A decision by Palo Alto-based Red Rock Ventures to borrow millions of dollars in federal money almost a decade ago has led to a potentially embarrassing court case in which the U.S. government has taken control of the fund as a result of its poor performance.
In a case filed by the U.S. Small Business Administration in the federal court in the Northern District of California on Monday, the feds said essentially that the fund in question was performing so badly that the firm had violated the terms under which it borrowed $28 million from the agency.
Back in 2001, Red Rock received a license from the SBA which allowed it to apply for government funding, according to the case file reviewed by VentureBeat. (Copies of the court filings are embedded below.)
A year later, Red Rock closed its Red Rock III venture fund. Though the firm sounded optimistic coming out of the burst dot-com bubble, at least one private equity newsletter at the time reported that the amount it raised was $86 million — well below its target of $250 million.
“Our strategy with the new fund remains consistent with our past funds: to invest in and guide young companies that are first movers in a particular enterprise sector and have the potential to become market leaders,” Bob Todd, general partner at Red Rock Ventures, said in a statement at the time. “We historically have reserved large amounts of capital for follow-on investments and this has served our companies and our investors well in this environment.”
In 2006, the SBA began loaning money to Red Rock for the fund. Eventually, the agency sent 11 installments to Red Rock, totaling $28,550,194.94. SBA says Red Rock still owes it all of that money.
But in June 2009, regular statements Red Rock was required to submit to the SBA indicated a “capital impairment problem.” That means the actual value of the fund’s combined assets, income, and losses fell below the amount that investors had put into the fund.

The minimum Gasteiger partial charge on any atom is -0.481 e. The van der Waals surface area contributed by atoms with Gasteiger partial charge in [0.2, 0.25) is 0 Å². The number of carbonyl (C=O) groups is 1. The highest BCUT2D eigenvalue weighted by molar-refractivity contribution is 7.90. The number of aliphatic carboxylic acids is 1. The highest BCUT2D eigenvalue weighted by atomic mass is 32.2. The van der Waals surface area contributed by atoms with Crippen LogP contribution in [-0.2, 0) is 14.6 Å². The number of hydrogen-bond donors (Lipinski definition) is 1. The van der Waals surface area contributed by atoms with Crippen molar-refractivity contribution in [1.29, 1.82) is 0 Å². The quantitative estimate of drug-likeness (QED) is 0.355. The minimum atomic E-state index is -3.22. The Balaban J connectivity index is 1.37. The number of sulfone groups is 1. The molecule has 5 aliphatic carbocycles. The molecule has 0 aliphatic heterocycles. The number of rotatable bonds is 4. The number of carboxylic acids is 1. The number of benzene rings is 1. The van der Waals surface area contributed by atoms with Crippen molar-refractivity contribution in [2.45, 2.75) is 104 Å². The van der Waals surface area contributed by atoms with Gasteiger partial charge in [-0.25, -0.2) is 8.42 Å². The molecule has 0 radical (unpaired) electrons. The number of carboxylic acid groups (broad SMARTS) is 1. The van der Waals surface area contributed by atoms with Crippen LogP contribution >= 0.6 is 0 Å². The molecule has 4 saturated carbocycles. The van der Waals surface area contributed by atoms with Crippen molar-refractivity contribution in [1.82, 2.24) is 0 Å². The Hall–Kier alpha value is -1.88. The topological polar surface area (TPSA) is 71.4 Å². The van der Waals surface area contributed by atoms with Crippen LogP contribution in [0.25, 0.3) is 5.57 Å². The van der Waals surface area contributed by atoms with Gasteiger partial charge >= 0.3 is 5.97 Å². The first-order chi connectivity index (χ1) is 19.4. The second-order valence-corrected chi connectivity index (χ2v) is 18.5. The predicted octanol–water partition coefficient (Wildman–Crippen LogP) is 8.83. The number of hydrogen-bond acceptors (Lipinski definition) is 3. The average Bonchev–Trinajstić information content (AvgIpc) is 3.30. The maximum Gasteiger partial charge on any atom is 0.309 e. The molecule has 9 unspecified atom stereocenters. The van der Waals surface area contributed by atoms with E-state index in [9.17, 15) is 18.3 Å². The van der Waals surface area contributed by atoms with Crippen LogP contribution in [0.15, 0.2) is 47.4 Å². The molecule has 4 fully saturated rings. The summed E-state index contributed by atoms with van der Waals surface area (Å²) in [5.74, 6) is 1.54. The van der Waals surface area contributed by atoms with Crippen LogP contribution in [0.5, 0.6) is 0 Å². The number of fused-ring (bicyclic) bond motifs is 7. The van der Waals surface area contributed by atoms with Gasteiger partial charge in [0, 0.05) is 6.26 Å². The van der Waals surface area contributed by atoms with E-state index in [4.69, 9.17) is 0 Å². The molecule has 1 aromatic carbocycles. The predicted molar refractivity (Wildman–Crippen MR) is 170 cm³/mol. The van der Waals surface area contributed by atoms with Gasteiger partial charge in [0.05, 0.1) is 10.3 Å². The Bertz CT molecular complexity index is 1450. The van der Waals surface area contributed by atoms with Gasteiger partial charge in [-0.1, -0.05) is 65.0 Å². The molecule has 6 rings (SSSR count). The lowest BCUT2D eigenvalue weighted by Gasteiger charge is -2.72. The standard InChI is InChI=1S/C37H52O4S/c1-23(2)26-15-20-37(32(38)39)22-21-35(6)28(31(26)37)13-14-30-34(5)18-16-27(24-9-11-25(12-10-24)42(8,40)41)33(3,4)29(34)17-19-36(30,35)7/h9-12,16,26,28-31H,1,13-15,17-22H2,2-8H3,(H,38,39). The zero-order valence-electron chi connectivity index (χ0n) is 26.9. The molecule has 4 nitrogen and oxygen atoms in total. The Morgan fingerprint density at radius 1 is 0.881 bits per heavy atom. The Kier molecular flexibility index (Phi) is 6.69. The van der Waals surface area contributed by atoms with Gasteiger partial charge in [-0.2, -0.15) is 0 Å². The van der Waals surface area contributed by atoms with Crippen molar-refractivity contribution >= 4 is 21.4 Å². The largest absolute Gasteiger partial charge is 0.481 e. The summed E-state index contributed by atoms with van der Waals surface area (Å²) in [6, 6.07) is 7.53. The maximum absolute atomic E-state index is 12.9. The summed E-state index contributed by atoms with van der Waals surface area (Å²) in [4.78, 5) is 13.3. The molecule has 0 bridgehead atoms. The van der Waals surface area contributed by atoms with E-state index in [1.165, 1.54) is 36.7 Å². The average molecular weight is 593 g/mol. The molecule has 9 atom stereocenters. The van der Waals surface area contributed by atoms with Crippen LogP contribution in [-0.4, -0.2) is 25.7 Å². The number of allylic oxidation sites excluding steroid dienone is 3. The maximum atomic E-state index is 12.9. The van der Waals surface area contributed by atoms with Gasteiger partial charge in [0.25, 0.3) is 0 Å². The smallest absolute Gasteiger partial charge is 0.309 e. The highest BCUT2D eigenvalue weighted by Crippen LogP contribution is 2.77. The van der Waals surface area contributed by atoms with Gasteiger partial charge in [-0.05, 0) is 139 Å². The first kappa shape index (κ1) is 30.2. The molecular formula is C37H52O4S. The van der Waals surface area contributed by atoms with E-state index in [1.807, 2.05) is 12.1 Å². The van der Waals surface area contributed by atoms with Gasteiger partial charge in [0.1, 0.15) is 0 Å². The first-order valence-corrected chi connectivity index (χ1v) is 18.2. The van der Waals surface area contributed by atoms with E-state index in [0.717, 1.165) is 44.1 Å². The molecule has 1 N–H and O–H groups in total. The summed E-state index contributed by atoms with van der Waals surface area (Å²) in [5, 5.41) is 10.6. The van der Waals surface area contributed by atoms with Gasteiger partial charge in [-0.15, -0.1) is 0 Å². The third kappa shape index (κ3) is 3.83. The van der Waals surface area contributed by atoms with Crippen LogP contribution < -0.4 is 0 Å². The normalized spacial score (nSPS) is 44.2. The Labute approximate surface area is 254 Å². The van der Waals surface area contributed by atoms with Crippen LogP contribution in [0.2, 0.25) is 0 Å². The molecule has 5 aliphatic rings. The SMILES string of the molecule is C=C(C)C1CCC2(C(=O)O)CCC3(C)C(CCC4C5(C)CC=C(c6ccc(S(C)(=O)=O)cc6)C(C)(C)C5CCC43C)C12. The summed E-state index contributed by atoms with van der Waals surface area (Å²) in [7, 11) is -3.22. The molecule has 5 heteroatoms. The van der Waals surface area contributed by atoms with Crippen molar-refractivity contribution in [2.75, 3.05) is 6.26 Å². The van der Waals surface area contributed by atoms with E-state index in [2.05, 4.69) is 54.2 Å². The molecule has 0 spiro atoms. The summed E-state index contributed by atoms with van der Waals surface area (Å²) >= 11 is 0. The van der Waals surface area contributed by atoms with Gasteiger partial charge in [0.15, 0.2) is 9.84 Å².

By September 2009, the fund was impaired by more than 60 percent. By June 2011, it was 82 percent. By December 2014, it was 128.87 percent. (The calculations for impairment are actually complex, and thus a fund can technically be more than 100 percent impaired.)
Last month, the firm agreed to place Red Rock III into receivership, with the SBA as the new agent in charge.
In a separate order regarding the receivership, the court said the SBA now has the authority to administer and liquidate all of the assets in the fund to pay creditors. The SBA also assumes all of the rights previously held by the partners of the fund.
What’s not clear from the documents is which startups received funding from the fund, and which may still be active. And it also seems unclear whether the SBA could then force any of those companies that might have taken money from Red Rock to return it.
Perhaps most intriguing (or worrisome) is a little number The Recorder dug up. According to SBA data, 20 venture firms in California, including 13 in the Northern California area, have also registered with the agency for eligibility to borrow money.
Of course, it’s still a mystery what went wrong with Red Rock’s investments. The firm didn’t return The Recorder’s calls for comment.
But if the practice of borrowing money from the feds became widespread in Silicon Valley over the past decade, it will be interesting to see if the Red Rock case turns out to be the first of many.
Here is the SBA complaint against Red Rock:
Here is the receivership order: